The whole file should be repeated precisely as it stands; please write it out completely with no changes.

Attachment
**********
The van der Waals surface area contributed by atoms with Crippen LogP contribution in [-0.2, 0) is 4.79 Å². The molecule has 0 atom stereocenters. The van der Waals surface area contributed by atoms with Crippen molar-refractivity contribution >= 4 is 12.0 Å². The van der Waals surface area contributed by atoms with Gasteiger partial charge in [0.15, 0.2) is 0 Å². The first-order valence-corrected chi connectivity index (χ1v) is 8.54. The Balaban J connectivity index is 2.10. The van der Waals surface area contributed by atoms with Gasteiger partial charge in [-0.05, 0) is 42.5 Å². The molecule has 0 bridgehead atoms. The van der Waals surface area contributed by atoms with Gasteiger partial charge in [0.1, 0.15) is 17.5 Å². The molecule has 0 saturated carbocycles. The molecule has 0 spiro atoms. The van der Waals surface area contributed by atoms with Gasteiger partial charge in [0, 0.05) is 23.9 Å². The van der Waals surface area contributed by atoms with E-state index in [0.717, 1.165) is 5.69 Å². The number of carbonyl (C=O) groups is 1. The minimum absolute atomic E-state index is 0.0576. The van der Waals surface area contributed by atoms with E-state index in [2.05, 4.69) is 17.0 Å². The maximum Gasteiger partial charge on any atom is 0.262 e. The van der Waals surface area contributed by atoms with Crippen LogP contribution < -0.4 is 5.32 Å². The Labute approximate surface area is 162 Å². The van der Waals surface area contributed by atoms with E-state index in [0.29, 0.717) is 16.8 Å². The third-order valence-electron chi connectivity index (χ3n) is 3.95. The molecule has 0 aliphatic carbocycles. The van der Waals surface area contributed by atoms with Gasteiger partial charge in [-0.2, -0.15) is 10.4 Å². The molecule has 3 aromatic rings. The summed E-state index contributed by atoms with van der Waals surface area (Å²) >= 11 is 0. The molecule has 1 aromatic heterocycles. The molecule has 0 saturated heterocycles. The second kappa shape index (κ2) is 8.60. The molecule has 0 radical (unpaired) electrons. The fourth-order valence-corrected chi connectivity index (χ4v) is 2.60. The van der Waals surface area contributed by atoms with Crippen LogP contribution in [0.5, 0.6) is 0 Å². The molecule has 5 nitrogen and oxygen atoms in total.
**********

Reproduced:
The van der Waals surface area contributed by atoms with Crippen LogP contribution in [-0.2, 0) is 4.79 Å². The molecule has 0 atom stereocenters. The van der Waals surface area contributed by atoms with Crippen molar-refractivity contribution >= 4 is 12.0 Å². The van der Waals surface area contributed by atoms with Gasteiger partial charge in [0.15, 0.2) is 0 Å². The first-order valence-corrected chi connectivity index (χ1v) is 8.54. The Balaban J connectivity index is 2.10. The van der Waals surface area contributed by atoms with Gasteiger partial charge in [-0.05, 0) is 42.5 Å². The molecule has 0 bridgehead atoms. The van der Waals surface area contributed by atoms with Gasteiger partial charge in [0.1, 0.15) is 17.5 Å². The molecule has 0 saturated carbocycles. The molecule has 0 spiro atoms. The van der Waals surface area contributed by atoms with Gasteiger partial charge in [0, 0.05) is 23.9 Å². The van der Waals surface area contributed by atoms with E-state index in [0.717, 1.165) is 5.69 Å². The number of carbonyl (C=O) groups is 1. The minimum absolute atomic E-state index is 0.0576. The van der Waals surface area contributed by atoms with E-state index in [2.05, 4.69) is 17.0 Å². The maximum Gasteiger partial charge on any atom is 0.262 e. The van der Waals surface area contributed by atoms with Crippen LogP contribution < -0.4 is 5.32 Å². The Labute approximate surface area is 162 Å². The van der Waals surface area contributed by atoms with E-state index in [0.29, 0.717) is 16.8 Å². The third-order valence-electron chi connectivity index (χ3n) is 3.95. The molecule has 0 aliphatic carbocycles. The van der Waals surface area contributed by atoms with Gasteiger partial charge in [-0.2, -0.15) is 10.4 Å². The molecule has 3 aromatic rings. The summed E-state index contributed by atoms with van der Waals surface area (Å²) >= 11 is 0. The molecule has 1 aromatic heterocycles. The molecule has 0 saturated heterocycles. The second kappa shape index (κ2) is 8.60. The molecule has 0 radical (unpaired) electrons. The fourth-order valence-corrected chi connectivity index (χ4v) is 2.60. The van der Waals surface area contributed by atoms with Crippen LogP contribution in [0.5, 0.6) is 0 Å². The molecule has 5 nitrogen and oxygen atoms in total.